MLB Seals The Deal With Live Gambling App And They’ll Call It Bet And Watch

MLB and Draftkings - Partnership Sealed

While MLB waited a year to react to the “sticky stuff” issue, when they see dollar signs, it’s taken only a nanosecond to open live gambling.

In conjunction with Draftkings, MLB will soon offer an App that will allow fans to place “live bets” on games they are watching or following on their phone.

Per the norm, MLB is still working on the fine print, but this is what we know, according to

  • Bettors will be required to download and exclusively use an App provided by Draftkings.
  • Users must then open up an account through Draftkings with a credit card, designating an opening balance of their choice. If necessary, the account gets replenished as needed, similar to an EZPass account.
  • Using the App, bettors will get live updates on their bets.
  • MLB will collaborate and include content from DraftKings betting experts in future MLB.TV products.
  • Fans will need to have active accounts with and DraftKings to access the “Bet & Watch” feature on selected games. Author’s Note: Interestingly, it’s not called Watch and Bet.

MLB: Here’s What We Don’t Know

  • It’s unclear how DraftKings customers will be able to bet on the live game as they watch it or whether they will be offered specials or parlays live betting odds only available to “Bet & Watch” users.
  • With only fourteen states authorizing Draftkings for sports betting, will other states be pressured by fans to “legalize” Draftkings?

MLB And The Slippery Slope

In early June, I wrote a piece on the marriage of MLB with Bally Sports, an article that emphasized the introduction of Bally’s parent company Sinclair’s takeover of 19 Fox regional sports networks.

Viewers of broadcasted games on these networks are now familiar with the large “B” in the right corner of their screen, as well as continuous blurbs from Ballys about this and that in the lower right portion of the screen.

MLB And Gambling: Good And Bad

MLB: There's always the chance...
MLB: There’s always the chance…

I’m purposively keeping this lighthearted, but clearly, there’s an undercurrent of ethics attached to these changes.

While gambling has been around since the Biblical days of Jesus in the Temple, it has moved into the forefront of everyday American culture in recent years.

Safe to say, gambling is here to stay.

At the same time, however, those who gamble are often the ones who shouldn’t be, attaching themselves to the dream while whittling away what money they have.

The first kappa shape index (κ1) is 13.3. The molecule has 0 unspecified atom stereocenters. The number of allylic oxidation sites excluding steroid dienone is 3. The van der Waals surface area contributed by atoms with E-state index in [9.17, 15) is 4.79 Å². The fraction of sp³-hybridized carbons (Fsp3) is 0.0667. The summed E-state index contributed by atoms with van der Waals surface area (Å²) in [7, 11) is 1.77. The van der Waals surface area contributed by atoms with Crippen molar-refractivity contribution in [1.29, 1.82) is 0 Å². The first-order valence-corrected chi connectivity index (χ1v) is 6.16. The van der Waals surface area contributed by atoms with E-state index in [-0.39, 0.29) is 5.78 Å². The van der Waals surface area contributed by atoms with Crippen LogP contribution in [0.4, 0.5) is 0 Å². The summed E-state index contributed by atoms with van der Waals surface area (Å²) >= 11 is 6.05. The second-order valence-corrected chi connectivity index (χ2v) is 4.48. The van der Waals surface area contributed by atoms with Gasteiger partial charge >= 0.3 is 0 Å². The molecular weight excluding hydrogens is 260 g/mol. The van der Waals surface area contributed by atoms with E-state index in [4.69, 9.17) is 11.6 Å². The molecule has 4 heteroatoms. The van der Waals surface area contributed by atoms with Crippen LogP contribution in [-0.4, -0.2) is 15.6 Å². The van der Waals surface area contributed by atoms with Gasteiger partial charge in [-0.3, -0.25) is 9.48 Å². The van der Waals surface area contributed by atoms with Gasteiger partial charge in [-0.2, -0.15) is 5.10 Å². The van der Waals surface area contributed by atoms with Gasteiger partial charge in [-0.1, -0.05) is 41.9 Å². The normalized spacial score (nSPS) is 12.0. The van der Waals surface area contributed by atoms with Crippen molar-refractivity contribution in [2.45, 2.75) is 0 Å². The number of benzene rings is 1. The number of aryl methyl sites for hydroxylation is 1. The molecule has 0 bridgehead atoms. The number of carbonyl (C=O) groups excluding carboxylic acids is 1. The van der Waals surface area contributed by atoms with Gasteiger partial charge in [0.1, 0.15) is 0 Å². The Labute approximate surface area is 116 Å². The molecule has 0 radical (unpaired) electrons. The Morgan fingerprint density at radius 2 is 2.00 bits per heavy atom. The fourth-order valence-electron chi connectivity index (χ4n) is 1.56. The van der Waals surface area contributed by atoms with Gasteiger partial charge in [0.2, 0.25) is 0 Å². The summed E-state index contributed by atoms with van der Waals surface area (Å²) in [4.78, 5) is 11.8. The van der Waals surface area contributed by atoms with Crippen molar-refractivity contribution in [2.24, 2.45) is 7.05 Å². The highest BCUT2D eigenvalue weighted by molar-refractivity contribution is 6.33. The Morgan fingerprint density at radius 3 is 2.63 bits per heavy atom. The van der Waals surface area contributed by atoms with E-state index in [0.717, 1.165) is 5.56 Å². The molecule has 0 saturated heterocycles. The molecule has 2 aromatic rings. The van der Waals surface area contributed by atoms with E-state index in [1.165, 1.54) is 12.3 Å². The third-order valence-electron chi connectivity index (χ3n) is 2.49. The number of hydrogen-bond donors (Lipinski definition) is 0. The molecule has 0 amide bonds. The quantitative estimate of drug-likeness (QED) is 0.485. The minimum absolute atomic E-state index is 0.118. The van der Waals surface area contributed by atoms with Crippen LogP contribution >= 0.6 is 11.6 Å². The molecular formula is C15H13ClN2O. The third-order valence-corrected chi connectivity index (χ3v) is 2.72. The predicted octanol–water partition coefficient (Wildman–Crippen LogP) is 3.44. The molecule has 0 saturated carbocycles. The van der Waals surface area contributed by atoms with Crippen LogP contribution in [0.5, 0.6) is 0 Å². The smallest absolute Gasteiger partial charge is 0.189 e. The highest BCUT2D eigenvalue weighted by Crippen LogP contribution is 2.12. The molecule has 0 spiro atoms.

It’s anyone’s right to do so, but the temptation, when it’s made so easy by MLB, is or should be a matter of concern.

What’s To Gain…

As with any business, the idea is to increase revenue that can turn into profits or a way to reinvest and improve.

Pete Rose: What, Who me?
Pete Rose: What, Who me?

MLB sees a way of doing that to its credit, and the $10 billion it generates per year is likely to grow even more, as profits are dispersed between Draftkings and MLB from this new venture.

Additionally, some gamblers are not necessarily fans of baseball who will be drawn into MLB, just as they are entwined with the NFL.

It’s a dangerous and slippery slope for MLB. It means adding yet another layer to their security and IT services that ensure players and any other persons connected to a team don’t get involved in any way, shape, or manner.

MLB And Live Gambling: Final Thoughts

Some changes can’t be stopped, and they come about through natural evolution over time.

For baseball, this is one of them.

MLB has a long history of “putting stuff out there” – as in the case of the recent Sticky Stuff thing – and then leaving it to others to “make it happen.”

This is different, though, because it involves laws on the books in various states, which, if violated, means possible prison time for offenders.

Suits against MLB, in a situation where a person registers with them and Draftkings as a citizen from Texas (where betting is not authorized), registers himself as a citizen from Pennsylvania, where it is legal, are likely to occur.

Who’s gonna know – until it is known – and suddenly the legal departments at MLB at Draftkings are forced into action – and the profits reaped teeter on edge as a liability.

Gambling and MLB are married, and as with any couple, we can only wish them well.

Still, let’s keep an eye on things for a while…

Here’s What Readers Are Saying…

Sher Heide Shocking

David Paseornek So gambling on sports (legally) depends on state laws. The following states as of today are the only one’s draft kings and other sports gambling sites can be done with:

Arizona, California, Illinois, Indiana, Iowa, Louisiana, Maryland, Mississippi, Missouri, Nevada, New Jersey, North Carolina, and
Joel AlbertBig difference…public gambling has no effect on the outcome of a game (players are still banned from gambling on baseball)….sticky stuff is cheating Author’s Reply: Granted, the problem is enforcing the rule given internet ways to hide doing so.
Mark Kanter Right. I guess MLB doesn’t care if gambling occurs, as long as it gets a cut.
Mary Ann Grennen Unbelievable. Just shaking my head at this.
Rosemary Fland SNY has become one giant commercial for this. I absolutely hate it.
GK Arnaud What a joke.
Alex Boyle Judge Landis is rolling over in his grave.

Jim RussellI was wondering when someone was going to mention this absolute disgrace. Rosemary Fland

Jim Russell seriously. If I have to hear Doug or Gary Apple mention it one more time…. It’s not even subtle. It’s the worst.
Stephen Guardino Gambling apps have taken over sports. If anyone listens to FAN every commercial break they’re pushing it. No good
Deborah Crane Don’t like it. It degrades the game and hell Pete Rose has got to be pissed.

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Author: stevecontursi

I am an amateur writer with a passion for baseball and all things Yankees and Mets.